Calling it “one of the best discoveries in recent years in the world,” Hudbay Minerals said Tuesday that it likely will mine its Copper World project on the western side of the Santa Rita Mountains ahead of the proposed Rosemont Mine on the eastern side.

The earliest production would begin is 2027.

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Mining sites under exploration by Hudbay Minerals. The outlines are lands owned by the company. The ridge line can be seen just to the left of the Rosemont project. 

The decision — not yet official — is based on exploration work in 2020 and 2021 that has now identified seven deposits as potential viable open-pit operations. Hudbay had announced in March that it discovered the potential for four open-pit mines within view of Green Valley and Sahuarita. Quail Creek is about eight miles west of the nearest edge of Copper World.

Copper World — Hudbay’s name for a series of deposits at the northern end of the range on and west of the ridge line — has several advantages over Rosemont, which has been stalled in court for two years.

Copper World’s deposits are near or at the surface, higher grade than Rosemont and are on 4,500 acres owned by Hudbay. Launching the project on private land means Hudbay would need three state permits and would not require the federal NEPA process, the National Environmental Protection Act.

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Evidence of oxide (green patches; copper) along the ridge line of the Santa Rita Mountains.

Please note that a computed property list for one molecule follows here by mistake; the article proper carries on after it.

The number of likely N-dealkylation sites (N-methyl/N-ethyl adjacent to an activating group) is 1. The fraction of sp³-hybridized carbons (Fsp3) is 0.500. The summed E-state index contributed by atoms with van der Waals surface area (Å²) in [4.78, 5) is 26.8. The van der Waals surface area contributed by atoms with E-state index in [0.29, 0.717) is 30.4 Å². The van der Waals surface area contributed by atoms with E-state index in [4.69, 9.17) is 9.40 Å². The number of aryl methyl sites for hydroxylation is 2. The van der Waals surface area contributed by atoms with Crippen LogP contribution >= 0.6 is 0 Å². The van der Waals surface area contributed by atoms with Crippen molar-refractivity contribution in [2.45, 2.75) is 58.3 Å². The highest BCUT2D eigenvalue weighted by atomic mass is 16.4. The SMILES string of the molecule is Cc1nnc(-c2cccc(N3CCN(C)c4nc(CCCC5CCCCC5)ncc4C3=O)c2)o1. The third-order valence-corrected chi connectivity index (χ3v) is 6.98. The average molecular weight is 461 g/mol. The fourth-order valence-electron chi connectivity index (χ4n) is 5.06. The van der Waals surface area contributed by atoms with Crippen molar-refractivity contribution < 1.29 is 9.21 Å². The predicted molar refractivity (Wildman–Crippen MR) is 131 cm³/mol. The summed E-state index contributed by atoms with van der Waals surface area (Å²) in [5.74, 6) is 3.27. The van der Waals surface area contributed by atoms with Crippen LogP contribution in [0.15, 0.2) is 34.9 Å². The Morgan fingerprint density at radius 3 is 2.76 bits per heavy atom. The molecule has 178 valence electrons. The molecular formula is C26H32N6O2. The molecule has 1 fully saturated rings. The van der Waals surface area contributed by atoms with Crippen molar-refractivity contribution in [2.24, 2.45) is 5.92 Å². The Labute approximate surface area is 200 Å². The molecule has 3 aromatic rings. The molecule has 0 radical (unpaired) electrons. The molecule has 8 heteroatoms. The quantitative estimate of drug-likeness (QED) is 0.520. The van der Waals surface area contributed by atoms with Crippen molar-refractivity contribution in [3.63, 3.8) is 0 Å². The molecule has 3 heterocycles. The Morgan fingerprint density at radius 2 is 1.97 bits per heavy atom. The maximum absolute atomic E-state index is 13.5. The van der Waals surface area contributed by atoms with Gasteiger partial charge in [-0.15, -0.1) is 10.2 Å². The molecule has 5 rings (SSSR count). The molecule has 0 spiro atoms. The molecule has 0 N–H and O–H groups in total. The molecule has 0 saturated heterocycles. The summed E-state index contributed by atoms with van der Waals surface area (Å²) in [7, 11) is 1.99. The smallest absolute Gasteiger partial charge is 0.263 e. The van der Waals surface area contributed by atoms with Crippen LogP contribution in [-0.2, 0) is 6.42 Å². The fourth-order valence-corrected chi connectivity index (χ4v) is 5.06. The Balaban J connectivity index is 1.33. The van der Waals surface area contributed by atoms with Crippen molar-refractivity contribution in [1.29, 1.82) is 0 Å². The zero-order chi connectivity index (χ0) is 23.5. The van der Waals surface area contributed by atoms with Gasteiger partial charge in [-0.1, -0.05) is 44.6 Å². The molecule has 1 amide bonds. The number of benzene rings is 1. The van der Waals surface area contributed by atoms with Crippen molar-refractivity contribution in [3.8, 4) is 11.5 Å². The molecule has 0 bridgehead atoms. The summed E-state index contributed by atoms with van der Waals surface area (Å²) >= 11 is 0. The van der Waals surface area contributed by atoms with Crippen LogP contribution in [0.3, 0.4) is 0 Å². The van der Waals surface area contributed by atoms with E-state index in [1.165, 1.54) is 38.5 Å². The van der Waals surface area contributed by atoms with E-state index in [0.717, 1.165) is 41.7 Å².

Most of Rosemont’s proposed pit is on Hudbay land but it needs federal land to place the waste, which meant working with 18 state and federal permitting agencies.

Cashel Meagher, Hudbay senior vice president and COO in Toronto, said Rosemont would require “90 million tonnes (metric tons) of pre-strip” — waste rock — before reaching copper. Copper World would require minimal waste rock removal. In terms of time, it could take a year before reaching copper at Rosemont, where Copper World would be almost immediate in some locations.

Rosemont stalls

Rosemont stalled in July 2019, days before it planned to begin mine construction, when U.S. District Court Judge James Soto said the U.S. Forest Service made a flawed decision in approving Hudbay’s plan to dump waste rock on Coronado National Forest land. Soto said Hudbay failed to show it had mining rights, making its claim to the land invalid.

The case has been appealed to the 9th Circuit Court and a decision is expected as early as this year.

Two years of drilling

In Tuesday’s phone call with investors, Hudbay executives outlined the past two years of exploratory drilling in Copper World and what comes next.

Regardless of the 9th Circuit decision, Andre Lauzon, vice president of Hudbay’s Arizona Business Unit, said, “for sure, Copper World is likely going to stand out as a strong candidate to start first.”

Meagher called Copper World, “probably one of our in-house development projects most likely to move forward.”

He said Copper World’s deposits could yield up to two-thirds the size of the Rosemont operation.

Olivier Tavchandjian, vice president of exploration and geology, said Hudbay fast-tracked the exploration program this year because of positive results in 2020. He expects an economic analysis of the mineral resources in the first half of 2022.

Hudbay President and CEO Peter Kukielski said the economic assessment, a feasibility study, permit applications and three years of mine construction mean production at Copper World could begin as early as 2027, though a number of factors could affect the timeline.

The Bolsa Deposit, north of Rosemont and along the ridge line, is still being explored. It likely will extend between the Broad Top Butte site to the north (also at the ridge line) and Rosemont to the south. Hudbay told the Green Valley News on Friday that it plans to mine Bolsa and Broad Top Butte, “which will alter the profile of the ridge in localized areas.”

Hudbay said it has also identified five new drill-ready exploration targets north and south of Copper World.